In London in 886 Alfred had received the formal submission of "all the English people that were not under subjection to the Danes", and thereafter he adopted the title Anglorum Saxonum rex (King of the Anglo-Saxons), which is used in his later charters and all but two of Edward's. This is seen by Keynes as "the invention of a wholly new and distinctive polity", covering both West Saxons and Mercians, which was inherited by Edward with the support of Mercians at the West Saxon court, of whom the most important was Plegmund, Archbishop of Canterbury. In 903 Edward issued several charters concerning land in Mercia. Three of them are witnessed by the Mercian leaders and their daughter ¥lfwynn, and they all contain a statement that ¥thelred and ¥thelflµd "then held rulership and power over the race of the Mercians, under the aforesaid king". Other charters were issued by the Mercian leades which did not contain any acknowledgment of Edward's authority, but they did not issue their own coinage.[23] This view of Edward's status is accepted by Martin Ryan, who states that ¥thelred and ¥thelflµd had "a considerable but ultimately subordinate share of royal authority" in English Mercia.[24]

    Other historians disagree. Pauline Stafford describes ¥thelflµd as "the last Mercian queen",[25] while in Charles Insley's view Mercia kept its independence until ¥thelflµd's death in 918.[26] Michael Davidson contrasts the 903 charters with one of 901 in which the Mercian rulers were "by grace of God, holding, governing and defending the monarchy of the Mercians". Davidson comments that "the evidence for Mercian subordination is decidedly mixed. Ultimately, the ideology of the 'Kingdom of the Anglo-Saxons' may have been less successful in achieving the absorption of Mercia and more something which I would see as a murky political coup." The Anglo-Saxon Chronicle was compiled at the West Saxon court from the 890s, and the entries for the late ninth and early tenth centuries are seen by historians as reflecting the West Saxon viewpoint; Davidson observes that "Alfred and Edward possessed skilled 'spin doctors'".[27] However, some versions of the Chronicle incorporate part of a lost Mercian Register, which gives a Mercian perspective and details of ¥thelfµd's campaign against the Vikings.[24]

    In the late ninth and early tenth centuries connection with the West Saxon royal house was seen as prestigious by continental rulers. In the mid-890s Alfred had married his daughter ¥lfthryth to Baldwin II of Flanders, and in 919 Edward married his daughter Eadgifu to Charles the Simple, King of West Francia. In 925, after Edward's death, another daughter Eadgyth married Otto, the future King of Germany and (after Eadgyth's death) Holy Roman Emperor.[28]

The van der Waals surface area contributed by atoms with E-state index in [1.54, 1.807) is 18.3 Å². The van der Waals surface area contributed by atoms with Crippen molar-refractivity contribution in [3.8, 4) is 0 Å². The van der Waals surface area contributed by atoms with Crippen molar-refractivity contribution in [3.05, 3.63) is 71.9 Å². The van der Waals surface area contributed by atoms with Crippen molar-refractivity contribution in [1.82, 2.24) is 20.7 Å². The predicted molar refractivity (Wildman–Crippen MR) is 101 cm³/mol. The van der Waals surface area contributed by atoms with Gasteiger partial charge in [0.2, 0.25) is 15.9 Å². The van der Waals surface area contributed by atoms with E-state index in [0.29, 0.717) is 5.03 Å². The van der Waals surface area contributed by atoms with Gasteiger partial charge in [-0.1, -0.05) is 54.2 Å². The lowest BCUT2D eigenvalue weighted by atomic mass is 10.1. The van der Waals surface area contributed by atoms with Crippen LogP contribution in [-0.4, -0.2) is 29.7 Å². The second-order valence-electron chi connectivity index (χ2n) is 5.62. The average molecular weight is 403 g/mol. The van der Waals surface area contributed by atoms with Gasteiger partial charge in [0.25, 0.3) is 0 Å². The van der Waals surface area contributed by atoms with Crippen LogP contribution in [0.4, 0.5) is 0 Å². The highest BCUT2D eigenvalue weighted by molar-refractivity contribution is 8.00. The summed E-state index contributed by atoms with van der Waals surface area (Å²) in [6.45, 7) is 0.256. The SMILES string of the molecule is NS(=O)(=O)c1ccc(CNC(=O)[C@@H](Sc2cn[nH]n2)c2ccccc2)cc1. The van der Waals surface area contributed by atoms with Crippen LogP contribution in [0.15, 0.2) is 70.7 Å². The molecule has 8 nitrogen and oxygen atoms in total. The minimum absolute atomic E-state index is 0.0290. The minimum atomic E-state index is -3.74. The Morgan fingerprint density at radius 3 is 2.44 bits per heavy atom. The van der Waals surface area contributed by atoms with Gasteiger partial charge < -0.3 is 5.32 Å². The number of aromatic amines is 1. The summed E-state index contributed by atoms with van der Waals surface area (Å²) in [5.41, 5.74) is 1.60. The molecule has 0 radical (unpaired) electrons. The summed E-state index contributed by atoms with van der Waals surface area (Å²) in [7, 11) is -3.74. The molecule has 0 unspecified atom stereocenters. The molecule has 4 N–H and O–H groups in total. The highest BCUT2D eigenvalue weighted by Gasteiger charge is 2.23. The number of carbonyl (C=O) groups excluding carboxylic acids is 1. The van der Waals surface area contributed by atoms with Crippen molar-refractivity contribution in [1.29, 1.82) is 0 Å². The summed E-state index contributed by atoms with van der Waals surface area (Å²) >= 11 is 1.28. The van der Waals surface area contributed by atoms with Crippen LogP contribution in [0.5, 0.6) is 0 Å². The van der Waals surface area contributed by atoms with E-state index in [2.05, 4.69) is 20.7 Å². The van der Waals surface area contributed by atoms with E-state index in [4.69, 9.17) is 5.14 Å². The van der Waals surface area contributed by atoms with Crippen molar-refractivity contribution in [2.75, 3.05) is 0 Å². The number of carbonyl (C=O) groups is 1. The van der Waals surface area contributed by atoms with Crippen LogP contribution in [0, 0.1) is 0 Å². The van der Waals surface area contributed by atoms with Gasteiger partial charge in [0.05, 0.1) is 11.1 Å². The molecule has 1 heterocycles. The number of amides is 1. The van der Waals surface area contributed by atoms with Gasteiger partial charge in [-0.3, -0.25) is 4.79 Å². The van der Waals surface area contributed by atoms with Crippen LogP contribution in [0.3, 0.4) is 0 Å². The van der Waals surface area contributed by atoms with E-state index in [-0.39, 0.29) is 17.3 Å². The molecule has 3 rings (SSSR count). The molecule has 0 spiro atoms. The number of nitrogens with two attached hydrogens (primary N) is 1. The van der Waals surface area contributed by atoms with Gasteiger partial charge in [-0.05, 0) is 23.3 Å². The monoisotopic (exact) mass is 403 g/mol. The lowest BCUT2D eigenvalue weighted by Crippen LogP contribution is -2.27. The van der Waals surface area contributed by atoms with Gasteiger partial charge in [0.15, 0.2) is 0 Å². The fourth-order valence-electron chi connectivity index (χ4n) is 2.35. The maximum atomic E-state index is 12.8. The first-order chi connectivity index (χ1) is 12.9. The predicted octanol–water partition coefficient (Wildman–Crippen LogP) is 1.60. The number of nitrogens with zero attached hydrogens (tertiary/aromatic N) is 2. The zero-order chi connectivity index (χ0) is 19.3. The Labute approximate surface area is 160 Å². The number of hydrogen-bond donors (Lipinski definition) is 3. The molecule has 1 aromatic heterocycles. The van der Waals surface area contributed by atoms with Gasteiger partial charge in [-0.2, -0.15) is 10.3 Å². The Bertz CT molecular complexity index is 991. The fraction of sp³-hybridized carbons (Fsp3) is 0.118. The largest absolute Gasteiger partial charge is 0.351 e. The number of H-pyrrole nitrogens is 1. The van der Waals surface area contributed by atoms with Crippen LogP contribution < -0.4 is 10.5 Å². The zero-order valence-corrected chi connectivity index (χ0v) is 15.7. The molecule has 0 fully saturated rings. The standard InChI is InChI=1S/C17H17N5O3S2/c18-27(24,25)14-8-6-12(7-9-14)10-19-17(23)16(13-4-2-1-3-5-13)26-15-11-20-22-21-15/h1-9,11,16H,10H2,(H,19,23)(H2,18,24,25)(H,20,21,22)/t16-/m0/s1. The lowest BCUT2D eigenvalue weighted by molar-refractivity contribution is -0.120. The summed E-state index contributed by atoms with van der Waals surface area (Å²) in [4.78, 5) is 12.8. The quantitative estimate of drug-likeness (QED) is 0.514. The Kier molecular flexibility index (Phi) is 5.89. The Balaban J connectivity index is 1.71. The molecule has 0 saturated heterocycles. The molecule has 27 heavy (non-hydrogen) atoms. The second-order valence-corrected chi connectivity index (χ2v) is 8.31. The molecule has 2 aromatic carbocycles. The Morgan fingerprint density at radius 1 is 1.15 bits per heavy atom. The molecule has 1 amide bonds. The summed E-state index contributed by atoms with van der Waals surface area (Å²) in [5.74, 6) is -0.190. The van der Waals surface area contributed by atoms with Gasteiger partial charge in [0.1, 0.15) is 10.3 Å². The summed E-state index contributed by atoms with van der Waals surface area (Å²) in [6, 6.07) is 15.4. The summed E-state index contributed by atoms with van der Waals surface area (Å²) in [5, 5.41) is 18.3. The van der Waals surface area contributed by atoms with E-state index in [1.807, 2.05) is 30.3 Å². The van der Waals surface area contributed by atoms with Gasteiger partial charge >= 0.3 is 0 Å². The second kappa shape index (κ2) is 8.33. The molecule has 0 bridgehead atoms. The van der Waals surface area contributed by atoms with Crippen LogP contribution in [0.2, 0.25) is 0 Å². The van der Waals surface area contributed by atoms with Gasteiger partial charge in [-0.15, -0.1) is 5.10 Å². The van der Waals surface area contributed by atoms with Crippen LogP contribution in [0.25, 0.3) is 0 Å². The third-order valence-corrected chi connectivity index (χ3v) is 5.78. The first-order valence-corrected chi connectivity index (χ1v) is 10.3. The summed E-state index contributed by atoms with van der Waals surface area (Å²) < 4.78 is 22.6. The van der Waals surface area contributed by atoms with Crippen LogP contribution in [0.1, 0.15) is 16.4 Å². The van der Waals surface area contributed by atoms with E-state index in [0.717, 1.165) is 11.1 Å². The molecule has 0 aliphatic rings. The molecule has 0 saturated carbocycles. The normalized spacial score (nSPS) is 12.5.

Conquest of the southern Danelaw

    No battles are recorded between the Anglo-Saxons and the Danish Vikings for several years after the Battle of the Holme, but in 906 Edward agreed peace with the East Anglian and Northumbrian Danes, suggesting that there had been conflict. According to one version of the Anglo-Saxon Chronicle he made peace "of necessity", which implies that he was forced to buy them off.[19] He encouraged Englishmen to purchase land in Danish territory, and two charters survive relating to estates in Bedfordshire and Derbyshire.[29] In 909 Edward sent a combined West Saxon and Mercian army which harassed the Northumbria]]n Danes, and seized the bones of the Northumbrian royal saint Oswald from Bardney Abbey in [[Lincolnshire. Oswald was translated to a new Mercian minster established by ¥thelred and ¥thelfµd in Gloucester and the Danes were compelled to accept peace on Edward's terms.[30] In the following year, the Northumbrian Danes retaliated by raiding Mercia, but on their way home they were met by a combined Mercian and West Saxon army at the Battle of Tettenhall, where the Vikings suffered a disastrous defeat. After that, the Northumbrian Danes never ventured south of the River Humber, and Edward and his Mercian allies were able to concentrate on conquering the southern Danelaw in East Anglia and the Five Boroughs of Viking east Mercia: Derby, Leicester, Lincoln, Nottingham and Stamford.[19] In 911 ¥thelred, Lord of the Mercians, died, and Edward took control of the Mercian lands around London and Oxford. ¥thelred was succeeded as ruler by his widow ¥thelflµd as Lady of the Mercians, and she had probably been acting as ruler for several years as ¥thelred seems to have been incapacitated in later life.[31]